7 Ways to Curb Your Narcissistic Tendencies

Annie Button

Annie Button

Annie Button is a Portsmouth based writer and recent graduate. Annie has written for various online and print publications and specialises in business and career development.
Annie Button
Annie Button

In our selfie-obsessed, celebrity-driven culture, it’s easy to develop narcissist tendencies almost without realising it. But when everything’s about you, it’s almost impossible to take criticism, have meaningful conversations, or practise any kind of self-reflection.

Spend just 5 minutes to take this Narcissist Personality Quiz, or simply ask yourself these questions: Do you often have a grandiose sense of importance? Feel an overwhelming need for admiration? Are you unable to take criticism? Blame others without regard to what you’ve done wrong? Do people usually describe you as cocky or self-centred?

If you can answer yes to most of these questions, then you probably have some narcissistic tendencies. And while it’s never easy to look in the mirror and see less than perfection, if you recognise yourself in the above description, you may appreciate some guidance to help you change your ways.

Try following the 7 tips below to help you better relate to others and in a healthier and more compassionate way. It may take a bit of time, but keep at it. You may be surprised by the results.

Embrace Empathy

Try putting yourself in other people’s shoes and look at things from their perspective. It’s easy to become indifferent to situations and emotions that do not apply to us, but when you allow yourself to feel what others might feel, you learn to be more responsible towards the welfare of others. Although it is impossible to actually experience the situation of others, imagining how they might feel in such situations is a good place to start.

Be Open to Criticism

Criticism can be difficult to hear for anyone, but probably one of the most difficult challenges for someone with narcissistic tendencies is to start listening to – and accepting – the criticisms of others. You might not like what they are saying, and it can hurt at first, but this practice actually helps you to stay grounded. Take the time and begin to really listen to the opinions that others have of you.

Ask About Others

One of the key traits of a narcissist is the non-stop talking about oneself. There’s one very simple way to remedy that: every time you have the urge to talk about yourself, ask others about their day first. Talking and asking more about others works wonders in terms of changing their perception of you and your perception of yourself. Listen to others, and they’ll be more willing to listen to you too.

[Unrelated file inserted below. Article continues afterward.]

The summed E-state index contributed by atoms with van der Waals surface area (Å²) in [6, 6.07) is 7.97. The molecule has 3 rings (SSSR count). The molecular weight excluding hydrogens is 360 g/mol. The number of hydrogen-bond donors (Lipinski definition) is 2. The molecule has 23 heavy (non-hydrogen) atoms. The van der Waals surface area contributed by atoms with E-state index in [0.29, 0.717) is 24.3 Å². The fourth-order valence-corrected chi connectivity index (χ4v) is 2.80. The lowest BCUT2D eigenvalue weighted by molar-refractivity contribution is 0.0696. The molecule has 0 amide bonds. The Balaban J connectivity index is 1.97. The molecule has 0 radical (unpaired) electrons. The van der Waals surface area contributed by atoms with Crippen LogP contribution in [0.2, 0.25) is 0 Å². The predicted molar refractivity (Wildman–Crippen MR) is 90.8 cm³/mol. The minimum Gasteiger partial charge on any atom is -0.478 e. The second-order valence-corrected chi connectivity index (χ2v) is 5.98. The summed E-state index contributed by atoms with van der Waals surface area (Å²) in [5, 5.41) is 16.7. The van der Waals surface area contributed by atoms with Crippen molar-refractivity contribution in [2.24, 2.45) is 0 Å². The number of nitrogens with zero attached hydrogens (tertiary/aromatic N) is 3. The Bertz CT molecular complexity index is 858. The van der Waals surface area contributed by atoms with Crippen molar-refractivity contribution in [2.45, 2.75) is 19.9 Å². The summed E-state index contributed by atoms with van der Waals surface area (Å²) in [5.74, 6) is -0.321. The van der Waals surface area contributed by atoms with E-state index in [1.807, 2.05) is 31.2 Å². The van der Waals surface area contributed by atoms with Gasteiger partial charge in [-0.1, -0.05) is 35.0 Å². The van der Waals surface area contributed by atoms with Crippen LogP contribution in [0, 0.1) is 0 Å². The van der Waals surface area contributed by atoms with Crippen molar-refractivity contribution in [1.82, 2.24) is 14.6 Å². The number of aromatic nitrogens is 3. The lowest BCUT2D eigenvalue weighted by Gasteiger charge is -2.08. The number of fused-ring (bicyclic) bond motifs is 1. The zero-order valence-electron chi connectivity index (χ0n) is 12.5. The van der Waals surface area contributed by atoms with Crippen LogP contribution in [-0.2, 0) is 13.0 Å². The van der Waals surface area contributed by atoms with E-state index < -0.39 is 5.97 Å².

Don’t Expect Praise

There’s nothing wrong with wanting to receive a compliment or two, but narcissists often believe that they are entitled to praise and compliments. Don’t do something just so that you can receive the praise of others. When this becomes the end goal, everything else loses its meaning. Do it simply because you love doing it, and because achieving your goal matters most to you.

Show a Little Kindness

People with narcissistic tendencies find it hard to be nice to others because they usually see things from a self-centred point of view. For example, they might not greet their neighbours because they consider them to be total strangers. Or they don’t thank the waitress because they’ve paid for the service anyway. However, practising kindness sharpens your skill of being mindful toward others, and also takes you away from selfishness – a habit narcissists are often accused of.

Give Yourself Time to Heal

You might be grieving about broken relationships and missed opportunities brought about by your narcissistic ways, but it is impossible to fix things overnight, particularly if the situation has been going on for years. Give yourself the time and opportunity to heal instead of always fighting back. Use this time to allow yourself to feel those pains – they’re a natural part of grieving – and then let them go.

Ask For Help If You Need It

Your journey on the path to curbing your narcissistic tendencies may not be easy. While there may be times when you’re pushed to the limit, it’s important to know that you don’t have to do it on your own. Cognitive Behavioural Therapy (CBT), a type of psychotherapy, may be helpful – and is often recommended – as a way of learning how to better understand the characteristics of your behaviour and how this affects the quality of your relationships. CBT can help you to replace your attitudes and behaviours with healthier, more positive ones. If your narcissistic behaviour is significantly interfering with your life, consider psychotherapy as an option.